It’s worth considering that in a world where the buzzwords of Lean Startup and Agile Methodology are so popular, Yo has managed to out-Lean and out-Agile everyone else. With Facebook Messenger and Foursquare’s Swarm just two examples of the new trend of splitting features into standalone apps, has this app delivered a first iteration based on this model?

If you consider that and then look at the people, one of the investment players is allegedly the CEO of Mobli, a company whose product is a cross-device, social platform for photo and video sharing.

Is it going to somehow tie into Mobli and offer users the ability to send a Yo to a friend and then share or exchange photo or video from Mobli as another one of these “feature as a standalone apps”?

Only time will tell but whether you are an early adopter of Yo or not, I would be keeping a close eye on the app to see if it is a fad or an app with much greater potential.

Oh, and Yo if you are reading this where is the Windows Phone love? You certainly have the investment to make this happen now, right?

UPDATE

Since this post Yo moved rapidly to release the Windows Phone version of the app and apparently an API and a Hackathon.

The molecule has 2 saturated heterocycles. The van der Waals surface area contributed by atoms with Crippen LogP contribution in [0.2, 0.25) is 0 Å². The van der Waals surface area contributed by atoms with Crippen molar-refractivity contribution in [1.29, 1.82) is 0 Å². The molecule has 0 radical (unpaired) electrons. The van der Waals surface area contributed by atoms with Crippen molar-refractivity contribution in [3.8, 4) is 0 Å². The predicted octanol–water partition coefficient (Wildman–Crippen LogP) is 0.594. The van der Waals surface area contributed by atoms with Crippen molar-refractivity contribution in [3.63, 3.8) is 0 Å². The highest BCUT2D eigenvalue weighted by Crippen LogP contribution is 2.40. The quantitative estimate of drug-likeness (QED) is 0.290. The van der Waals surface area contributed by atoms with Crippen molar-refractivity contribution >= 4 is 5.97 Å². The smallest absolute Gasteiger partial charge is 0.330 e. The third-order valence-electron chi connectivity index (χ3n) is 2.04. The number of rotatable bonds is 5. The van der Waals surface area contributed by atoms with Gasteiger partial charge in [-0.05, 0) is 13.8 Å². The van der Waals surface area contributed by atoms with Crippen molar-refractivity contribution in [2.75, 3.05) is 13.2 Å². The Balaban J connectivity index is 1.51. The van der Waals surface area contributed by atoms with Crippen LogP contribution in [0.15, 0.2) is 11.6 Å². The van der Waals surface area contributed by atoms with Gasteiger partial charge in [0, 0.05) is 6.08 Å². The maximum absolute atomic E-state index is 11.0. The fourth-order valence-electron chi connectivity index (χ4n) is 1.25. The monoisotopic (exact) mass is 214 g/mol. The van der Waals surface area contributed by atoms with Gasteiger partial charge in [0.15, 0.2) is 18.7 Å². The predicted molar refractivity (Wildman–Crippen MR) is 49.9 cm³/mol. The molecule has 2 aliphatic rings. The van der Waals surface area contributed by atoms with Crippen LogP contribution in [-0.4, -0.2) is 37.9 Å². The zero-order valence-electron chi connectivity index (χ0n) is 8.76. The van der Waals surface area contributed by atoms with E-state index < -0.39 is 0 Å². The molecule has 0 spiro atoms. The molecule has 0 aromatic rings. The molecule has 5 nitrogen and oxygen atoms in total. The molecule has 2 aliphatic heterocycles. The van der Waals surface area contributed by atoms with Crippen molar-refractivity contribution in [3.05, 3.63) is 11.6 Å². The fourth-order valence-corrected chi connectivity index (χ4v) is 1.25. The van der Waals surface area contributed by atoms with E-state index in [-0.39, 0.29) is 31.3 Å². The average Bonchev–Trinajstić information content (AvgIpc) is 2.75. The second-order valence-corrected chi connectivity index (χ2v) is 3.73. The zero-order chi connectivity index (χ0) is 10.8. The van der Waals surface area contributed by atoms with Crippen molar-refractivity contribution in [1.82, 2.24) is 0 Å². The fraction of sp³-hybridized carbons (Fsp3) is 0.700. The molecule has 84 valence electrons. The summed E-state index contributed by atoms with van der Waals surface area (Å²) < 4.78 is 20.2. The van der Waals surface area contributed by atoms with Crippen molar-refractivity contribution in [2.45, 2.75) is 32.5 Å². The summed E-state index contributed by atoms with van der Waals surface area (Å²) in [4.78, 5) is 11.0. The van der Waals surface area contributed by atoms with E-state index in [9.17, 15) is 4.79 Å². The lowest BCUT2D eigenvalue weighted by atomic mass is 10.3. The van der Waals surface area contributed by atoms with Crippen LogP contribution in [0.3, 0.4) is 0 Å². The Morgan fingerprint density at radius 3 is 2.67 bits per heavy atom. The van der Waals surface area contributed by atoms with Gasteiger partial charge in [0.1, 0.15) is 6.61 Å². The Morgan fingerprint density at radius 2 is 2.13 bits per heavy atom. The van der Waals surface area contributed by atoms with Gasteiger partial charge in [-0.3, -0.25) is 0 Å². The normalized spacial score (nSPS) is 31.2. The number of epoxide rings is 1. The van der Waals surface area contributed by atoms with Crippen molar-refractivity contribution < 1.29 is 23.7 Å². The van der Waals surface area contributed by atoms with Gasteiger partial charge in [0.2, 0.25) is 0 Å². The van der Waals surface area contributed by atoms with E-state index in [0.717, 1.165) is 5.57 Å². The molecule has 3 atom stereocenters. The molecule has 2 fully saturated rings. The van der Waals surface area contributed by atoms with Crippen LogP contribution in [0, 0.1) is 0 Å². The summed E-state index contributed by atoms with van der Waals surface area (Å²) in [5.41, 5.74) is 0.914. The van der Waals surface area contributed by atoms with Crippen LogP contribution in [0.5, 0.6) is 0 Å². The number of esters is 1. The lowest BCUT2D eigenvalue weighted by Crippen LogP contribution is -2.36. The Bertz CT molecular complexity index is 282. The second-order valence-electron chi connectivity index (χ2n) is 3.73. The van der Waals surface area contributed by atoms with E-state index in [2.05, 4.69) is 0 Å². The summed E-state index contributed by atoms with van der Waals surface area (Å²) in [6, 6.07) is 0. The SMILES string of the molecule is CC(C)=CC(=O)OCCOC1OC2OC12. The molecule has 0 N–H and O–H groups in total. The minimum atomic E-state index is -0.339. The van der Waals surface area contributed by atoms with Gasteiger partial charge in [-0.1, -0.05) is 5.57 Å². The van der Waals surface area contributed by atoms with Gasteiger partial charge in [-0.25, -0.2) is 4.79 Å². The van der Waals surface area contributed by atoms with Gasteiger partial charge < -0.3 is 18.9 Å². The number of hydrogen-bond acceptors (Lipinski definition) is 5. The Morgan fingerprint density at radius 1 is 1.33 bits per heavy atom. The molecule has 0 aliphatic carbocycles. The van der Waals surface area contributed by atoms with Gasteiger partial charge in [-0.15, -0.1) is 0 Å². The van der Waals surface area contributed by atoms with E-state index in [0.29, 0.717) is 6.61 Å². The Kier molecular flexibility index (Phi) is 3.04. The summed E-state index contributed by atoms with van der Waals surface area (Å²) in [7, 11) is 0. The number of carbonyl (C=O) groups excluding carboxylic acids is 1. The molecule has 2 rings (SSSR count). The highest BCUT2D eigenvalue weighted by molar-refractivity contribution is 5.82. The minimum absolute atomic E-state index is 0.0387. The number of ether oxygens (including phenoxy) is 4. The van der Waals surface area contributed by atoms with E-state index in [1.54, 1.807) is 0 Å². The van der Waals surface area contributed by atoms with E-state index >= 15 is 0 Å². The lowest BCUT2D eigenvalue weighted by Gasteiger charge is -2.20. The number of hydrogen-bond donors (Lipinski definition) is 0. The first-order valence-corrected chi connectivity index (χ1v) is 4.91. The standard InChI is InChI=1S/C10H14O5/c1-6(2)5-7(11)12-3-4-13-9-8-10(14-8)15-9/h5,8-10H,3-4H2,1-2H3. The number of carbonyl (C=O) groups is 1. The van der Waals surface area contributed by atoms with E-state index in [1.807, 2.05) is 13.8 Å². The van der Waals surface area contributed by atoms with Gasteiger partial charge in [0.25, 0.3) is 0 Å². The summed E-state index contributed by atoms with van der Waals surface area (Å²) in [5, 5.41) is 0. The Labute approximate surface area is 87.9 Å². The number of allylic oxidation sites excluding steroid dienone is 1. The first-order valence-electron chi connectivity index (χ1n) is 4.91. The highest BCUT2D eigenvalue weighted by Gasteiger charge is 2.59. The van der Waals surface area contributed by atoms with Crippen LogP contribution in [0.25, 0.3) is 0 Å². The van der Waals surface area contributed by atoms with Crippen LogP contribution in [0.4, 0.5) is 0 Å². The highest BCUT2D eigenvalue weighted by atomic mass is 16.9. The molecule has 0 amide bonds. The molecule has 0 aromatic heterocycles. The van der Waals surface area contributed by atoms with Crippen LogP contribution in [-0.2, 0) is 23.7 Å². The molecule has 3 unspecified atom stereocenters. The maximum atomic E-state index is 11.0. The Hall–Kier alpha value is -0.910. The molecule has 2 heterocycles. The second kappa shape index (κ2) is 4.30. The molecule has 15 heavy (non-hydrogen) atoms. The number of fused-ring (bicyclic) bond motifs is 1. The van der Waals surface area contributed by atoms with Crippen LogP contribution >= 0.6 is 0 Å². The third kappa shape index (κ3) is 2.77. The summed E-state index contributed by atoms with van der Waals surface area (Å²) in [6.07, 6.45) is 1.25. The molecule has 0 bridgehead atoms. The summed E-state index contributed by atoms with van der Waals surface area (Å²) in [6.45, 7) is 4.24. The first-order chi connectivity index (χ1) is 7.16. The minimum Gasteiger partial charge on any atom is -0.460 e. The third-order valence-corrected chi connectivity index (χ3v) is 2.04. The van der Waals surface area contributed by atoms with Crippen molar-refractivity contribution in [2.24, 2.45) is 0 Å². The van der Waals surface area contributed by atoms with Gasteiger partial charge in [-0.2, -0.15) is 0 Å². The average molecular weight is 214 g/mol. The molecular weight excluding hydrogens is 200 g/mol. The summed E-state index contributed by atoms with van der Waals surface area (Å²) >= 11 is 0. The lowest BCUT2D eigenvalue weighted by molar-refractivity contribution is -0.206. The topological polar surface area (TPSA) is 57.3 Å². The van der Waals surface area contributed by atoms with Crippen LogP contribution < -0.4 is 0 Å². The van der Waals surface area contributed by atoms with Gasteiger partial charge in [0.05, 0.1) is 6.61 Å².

21/07/2014: Earlier today I got a tweet from a good friend suggesting I add an update to this post regarding current events.

A couple of weeks ago as the rain of missiles out of Gaza intensified over the South of Israel and spread northwards to threaten and encompass almost 2/3rds of the country, a pair of talented developers, Ari Sprung and Kobi Snir built on Yo to provide smartphone users everywhere (and not just Israel) the chance to receive Red Alerts of missiles launched at their cities. This provided an early warning to allow the 15 to 90 seconds (depending on distance from the launch site) to get to a bomb shelter or other safe cover but also exposed the frequency and geography of the situation to those outside Israel who chose to use this.